After the JRC we went further to Manzanillo. It was nice with a small beach but the journey was more interesting. On the way there I lost one of the keys to the locks of the bike and we went back looking for it as we made our way home. A worker which we had already seen on our way to Manzanillo jumped to his feet as soon as he saw us and...returned our key! Puh! It would have cost us $15 to replace the lock. Thanks to the nice guy it turned out to be a perfect day. And thanks to Tati. We made a small break at a nice beach and continued back to Puerto Viejo and to Soda Riquisimo, a small street restaurant Tati had recommended to us to try Caribbean rice and beans (made with coconut milk), plantintas (like a cake, filled with mashed plantains and spiced with cinnamon, at least our version, a little Christmas!) and Patti (like a meat pie which Marc tried the next day at a different shop and found it to be super delicious!). The food at Soda Riquisimo was the best we had so far. I had patacones (the fried plantains) instead of meat and even those were the best we had so far. The rice was very coconutty and it was delicious but nothing I would want for every meal. The salad was also the best we had, probably not a big surprise to all of you when I say: there was no cilantro in anything. I guess that's why I found it best. So gracias Tati for making us eat the best food :) The day was just perfect. All day it was cloudy. Perfect conditions when you are outside the whole day.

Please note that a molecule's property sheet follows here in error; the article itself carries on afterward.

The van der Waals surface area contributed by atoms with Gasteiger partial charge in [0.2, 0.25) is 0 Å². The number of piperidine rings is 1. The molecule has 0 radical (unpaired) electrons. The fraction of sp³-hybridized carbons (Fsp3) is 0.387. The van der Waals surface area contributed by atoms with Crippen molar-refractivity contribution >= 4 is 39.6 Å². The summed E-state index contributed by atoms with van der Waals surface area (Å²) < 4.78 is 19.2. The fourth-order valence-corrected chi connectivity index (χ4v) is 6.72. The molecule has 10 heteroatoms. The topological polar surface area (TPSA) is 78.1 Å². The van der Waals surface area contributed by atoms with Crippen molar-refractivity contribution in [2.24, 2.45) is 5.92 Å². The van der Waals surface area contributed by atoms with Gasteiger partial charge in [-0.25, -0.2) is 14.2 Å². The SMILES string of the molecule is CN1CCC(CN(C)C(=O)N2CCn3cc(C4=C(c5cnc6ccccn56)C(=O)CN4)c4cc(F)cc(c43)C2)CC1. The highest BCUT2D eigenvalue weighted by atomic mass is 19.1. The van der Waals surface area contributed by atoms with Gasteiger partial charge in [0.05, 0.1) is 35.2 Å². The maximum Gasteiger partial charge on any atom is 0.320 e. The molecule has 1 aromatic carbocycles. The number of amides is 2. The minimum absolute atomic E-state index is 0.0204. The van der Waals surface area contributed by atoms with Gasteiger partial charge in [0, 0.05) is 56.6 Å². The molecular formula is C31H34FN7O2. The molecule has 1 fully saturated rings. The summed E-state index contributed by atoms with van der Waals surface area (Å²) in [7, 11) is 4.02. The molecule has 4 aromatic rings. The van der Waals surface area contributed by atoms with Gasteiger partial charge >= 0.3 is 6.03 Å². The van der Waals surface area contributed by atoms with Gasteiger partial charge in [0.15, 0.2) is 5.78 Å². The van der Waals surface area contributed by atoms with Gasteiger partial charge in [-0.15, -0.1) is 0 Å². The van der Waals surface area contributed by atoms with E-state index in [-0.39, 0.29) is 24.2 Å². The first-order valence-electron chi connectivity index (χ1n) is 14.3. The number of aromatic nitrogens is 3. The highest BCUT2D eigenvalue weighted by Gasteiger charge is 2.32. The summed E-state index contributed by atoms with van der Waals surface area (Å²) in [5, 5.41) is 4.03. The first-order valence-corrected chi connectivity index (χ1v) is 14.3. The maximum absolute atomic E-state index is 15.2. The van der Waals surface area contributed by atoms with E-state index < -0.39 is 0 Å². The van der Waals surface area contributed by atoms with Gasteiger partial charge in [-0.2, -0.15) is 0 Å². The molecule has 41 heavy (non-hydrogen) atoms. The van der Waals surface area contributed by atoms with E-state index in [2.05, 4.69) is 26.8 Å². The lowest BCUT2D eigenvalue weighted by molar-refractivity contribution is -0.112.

We spent another relaxing day in Puerto Viejo and than got back to San José to drive further to Manuel Antonio the next day. Our place to stay was very simple but the old woman who runs this place was so nice and helpful, we didn't mind at all. She cooked us an early breakfast so we would not have to rush to the bus and told us it was a holiday today where cows will be brought through the streets. We would have loved to see that. But we already had the bus tickets. Tati, if you read this please explain this holiday to us. :) The third time in San José was also the best. We arrived late, it began to darken and the streets were packed with good mood people and little stands full of food and things. It seemed so much nicer than the first two times. But it still is a capital. He he.

On our way to Manuel Antonio we saw beautiful landscape like colorful rocks, waterfalls, rivers and rain forest. And some animals like horses, hawks and as a highlight: wild crocodiles! The first thing we noticed when we arrived at Manuel Antonio was, that our hostel was right in front of the El Avion restaurant, which Dirk had recommended. It is a restaurant built around an old plane. The food was good (sadly very expensive) but the view was the best. After lunch we checked in and found ourselves in a garden of nice bungalows and 3 swimming pools, one of them right in front of our small room. The shared bathroom was only to share with one other double room. Much better than expected. And it costs even a bit less than the simple room in San José. Although I am sure that is because we are "genius customers" at (because of the many many bookings we did this year). Sometimes you get a special price or an early check-in. We had a private trail behind our house to walk in the nature. It is a really nice trail and I walked it alone very early in the morning. I crossed two rope bridges on my own and even stopped in the middle of one to take a picture. So I guess I am really more relaxed with some things because of the experiences of this year. I didn't see much wild life though. But when we sat at our terrace later that day we saw squirrel monkeys, Central American agoutis (we finally found out the name thanks to a sign in the Manual Antonio National Park), iguanas and a lot of birds. The breakfast at the hostel was amazing, too. Gallo Pinto, bread, banana bread (it really tasted more like a ring cake), cereal, joghurt, papaya, pineapple, coconut cream, tea and coffee. Om nom.